The site of the planned 2,100-home Newland Sierra community east of Escondido is an example of the type of development that would require a countywide vote under Measure A. Photo courtesy of Newland Communities

A ballot measure that would limit housing development on rural land has picked up new supporters in recent weeks, and San Diego mayoral candidate Barbara Bry has moved from opposing the measure to taking a neutral position.

Bry said she is generally opposed to “ballot box land-use planning,” but concluded after further study of the measure that it will simply uphold the current San Diego County land use plan and thus decided to take a neutral position.

Notable new supporters of the measure include Escondido Mayor Paul McNamara and former San Diego City Councilmember Donna Frye.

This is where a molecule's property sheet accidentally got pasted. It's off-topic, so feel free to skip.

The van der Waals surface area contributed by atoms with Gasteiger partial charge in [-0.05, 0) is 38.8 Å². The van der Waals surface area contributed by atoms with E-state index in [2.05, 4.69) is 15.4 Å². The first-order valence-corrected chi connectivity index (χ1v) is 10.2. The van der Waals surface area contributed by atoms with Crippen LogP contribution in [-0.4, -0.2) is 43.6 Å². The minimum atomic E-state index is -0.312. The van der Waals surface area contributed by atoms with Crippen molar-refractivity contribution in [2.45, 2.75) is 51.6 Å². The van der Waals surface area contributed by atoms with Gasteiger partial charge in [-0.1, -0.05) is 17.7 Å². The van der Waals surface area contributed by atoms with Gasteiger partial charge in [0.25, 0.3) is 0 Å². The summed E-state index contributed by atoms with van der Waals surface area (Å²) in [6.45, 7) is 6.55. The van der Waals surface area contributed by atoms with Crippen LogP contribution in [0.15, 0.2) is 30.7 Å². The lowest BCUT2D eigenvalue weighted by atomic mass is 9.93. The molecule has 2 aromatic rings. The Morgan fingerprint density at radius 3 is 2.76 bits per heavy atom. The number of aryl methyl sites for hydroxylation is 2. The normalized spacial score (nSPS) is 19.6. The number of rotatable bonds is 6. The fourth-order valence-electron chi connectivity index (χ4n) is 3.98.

“I support Measure A because, similar to Escondido’s Proposition S, it will help preserve the integrity of the consensus-based general plan that maps out smart land use planning for a growing region and it will encourage more entry-level, workforce housing in the county as it has in Escondido,” said McNamara.

Measure A, which was introduced as Safeguard Our San Diego Countryside, would require a countywide vote whenever a developer seeks to amend the general plan in a rural or semi-rural area to build six or more units than currently allowed.

Supporters say Escondido’s Proposition S, passed in 1998, has made it easier for developers to secure approval for projects and assert that Measure A will have a similar effect across the county.

The San Diego County Democratic Party announced its opposition to the measure in December, with chair Will Rodriguez-Kennedy arguing it would “contribute to racial and economic segregation” by discouraging construction of new homes.

The controversial measure will be on the March 3 Presidential primary ballot.

Updated at 7 p.m., Wednesday, Jan. 8, 2020

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Chris Jennewein

Chris Jennewein is Editor & Publisher of Times of San Diego.